Splog Alert – Genealogy-News.com and EcoBizWatch.com Stealing Content

Stop Content Theft

Once again Google Alerts save the day! One of the main reasons I use Google Alerts is to not only monitor and track the genealogy industry, but also to see who else might be using my content on my sites.

I discovered two new sites – Genealogy-News and EcoBizWatch – that are stealing content from genealogy bloggers.  Both are doing more than aggregating from RSS feeds – there is no author attribution nor are they linking back to the original post.  In addition, both sites are making a profit from affiliate advertising, links, etc.

What Can You Do?

Genealogy-News

  • Contact the site owner using this information via the WHOIS Registrar info:
    wilkes, mark
    mrk.wilkes@gmail.com
    wyco
    5016 brower ct
    granite bay, California 95746
    United States
    (916) 759-4492

EcoBizWatch

  • Contact the site owner using this information via the WHOIS Registrar info:
    Alamsyah, Wisnu
    wisnu.alamsyah@gmail.com
    None
    Jl. Radio Dalam
    2 Jakarta Jakarta,12345
    Tel. +62.0811654789

For each of these websites, use a cease and desist notice and tell them that your original content is being used and your copyright violated.  Insist that they remove your content or you will contact their web hosting company and file a DMCA complaint as well as a DMCA complaint with the advertisers displayed at Genealogy-News.

I also recommend that you post at the comments for each post using your content and link back to this post.  At the very least, they’ve been “called out” here at GeneaBloggers and this info will show up in Google search results.

Conclusion

All readers of GeneaBloggers know – as do our members – that it isn’t playing fair when you have to steal content from others who have worked so hard to document their genealogy journey.

Don’t forget our resource page on Blog Copyright and Content Theft!

GeneaBloggers will always fight the good fight against opportunists who want to ride the current wave of popularity surrounding family history and only take from our community without giving back.

© 2010, copyright Thomas MacEntee

How To Remove Your Content From Easy-Genealogy.com

Stop Content Theft

Wow.  Right now all I can say is, “Wow.” A nice resolution.

First, if you contacted me recently about the Easy-Genealogy site, please understand that we now have a solution and there is a way to have your content removed.

Second, if you need some background, please read this post.

Third, I’ve been in contact with the site owner Dean Brenner and he makes it clear that he will remove the content that appears on his site if the blog owner will simply contact him via email. Just email him at dbrenner@bwsgroup.net and send a link to your blog.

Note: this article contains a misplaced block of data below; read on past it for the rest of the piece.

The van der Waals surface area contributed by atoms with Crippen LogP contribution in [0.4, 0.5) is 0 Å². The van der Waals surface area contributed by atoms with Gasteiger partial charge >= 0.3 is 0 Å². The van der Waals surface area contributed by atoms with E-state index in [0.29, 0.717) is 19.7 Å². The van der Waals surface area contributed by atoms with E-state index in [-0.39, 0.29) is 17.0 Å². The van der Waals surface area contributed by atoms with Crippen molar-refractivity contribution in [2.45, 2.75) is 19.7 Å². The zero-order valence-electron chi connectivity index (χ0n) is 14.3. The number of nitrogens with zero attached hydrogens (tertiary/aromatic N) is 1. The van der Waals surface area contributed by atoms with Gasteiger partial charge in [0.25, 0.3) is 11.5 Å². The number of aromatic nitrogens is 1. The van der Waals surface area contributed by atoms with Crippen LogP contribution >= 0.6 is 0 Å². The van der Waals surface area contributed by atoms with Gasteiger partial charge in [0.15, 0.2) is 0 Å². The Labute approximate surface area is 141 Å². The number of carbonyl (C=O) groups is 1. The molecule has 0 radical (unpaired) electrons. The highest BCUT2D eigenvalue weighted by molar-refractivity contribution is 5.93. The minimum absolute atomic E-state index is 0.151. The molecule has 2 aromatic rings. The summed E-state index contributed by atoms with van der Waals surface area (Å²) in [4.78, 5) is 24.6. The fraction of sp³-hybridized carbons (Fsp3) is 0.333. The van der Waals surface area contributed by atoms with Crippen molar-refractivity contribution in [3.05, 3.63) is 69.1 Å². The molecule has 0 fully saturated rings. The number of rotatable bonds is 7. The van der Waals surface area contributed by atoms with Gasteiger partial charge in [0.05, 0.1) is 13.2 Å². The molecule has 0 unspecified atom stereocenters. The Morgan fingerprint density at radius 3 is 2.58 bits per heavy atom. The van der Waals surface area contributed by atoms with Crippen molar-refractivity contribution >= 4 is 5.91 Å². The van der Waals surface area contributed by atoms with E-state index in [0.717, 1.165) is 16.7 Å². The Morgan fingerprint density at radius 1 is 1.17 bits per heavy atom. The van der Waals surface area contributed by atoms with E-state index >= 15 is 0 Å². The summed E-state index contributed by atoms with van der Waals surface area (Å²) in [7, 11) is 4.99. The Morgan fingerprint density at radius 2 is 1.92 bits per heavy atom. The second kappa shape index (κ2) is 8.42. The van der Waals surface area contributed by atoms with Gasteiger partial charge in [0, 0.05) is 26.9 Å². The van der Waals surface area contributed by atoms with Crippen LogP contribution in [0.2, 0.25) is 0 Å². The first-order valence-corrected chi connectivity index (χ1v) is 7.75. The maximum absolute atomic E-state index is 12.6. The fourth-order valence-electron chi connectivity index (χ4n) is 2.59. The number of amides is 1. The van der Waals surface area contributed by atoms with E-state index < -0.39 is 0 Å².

Dean has been very easy to deal with and has been very upfront as to his domain registration details unlike other sites using genealogy blogger content.

© 2010, copyright Thomas MacEntee

RootsFeed Update

Here is the latest update to the RootsFeed issue:

1.  RootsFeed now has a contact form which you can use to contact them and ask that your content be removed.

2.  In a recent comment to the initial post, a member of GeneaBloggers states she received a response from RootsFeed (we assume by using the Contact Form) in which they stated:

Your posts were removed from the site this past Saturday. Rootsfeed did not violate your copyright. At no time did we publish in its entirety any article from your website, nor did we ever take attribution for any article. We posted an excerpt from the article with a link back to your site, which is completely legal.

RootsFeed

3.  I would disagree with the RootsFeed statement on several levels:

– they have not addressed the fact that they are using a “posted by” link at the bottom of each post which makes it seem as if the blogger posted or contributed the post at the RootsFeed site.

– excerpt or not, it is still your blog post and you can dictate what can and cannot be done with the content whether it is three lines or 15 lines.

– while they do link back to the original post eventually, they only do so after a click which takes you to another RootsFeed page so you can be bombarded by their advertising.  This is not the same as a link back to your content – the link should be on the post title and on the initial click.

4.  I recommend that GeneaBloggers members “beef up” their copyright statement to clarify how content can and cannot be used and when permission is required.  I’ve added the following language here at GeneaBloggers in the sidebar:

You may NOT use the contents of this site for commercial purposes without explicit permission from the author and blog owner. Commercial purposes includes blogs with ads and income generating features, and/or blogs or sites using feed content as a replacement for original content.  Full content usage is not permitted.

Thanks to Lorelle VanFossen for the inspiration of the above language used in the post Goodbye to Splogs and Feed-Driven Blogs at the Blog Herald.

* * *

Remember that it is sad fact of blogging that you must be vigilant as to how your content is being used.  Thanks to all those who gave me a heads up to RootsFeed during this past week.  As a community of bloggers we need to communicate to those who would profit from our work that you can’t just take without asking.

© 2010, copyright Thomas MacEntee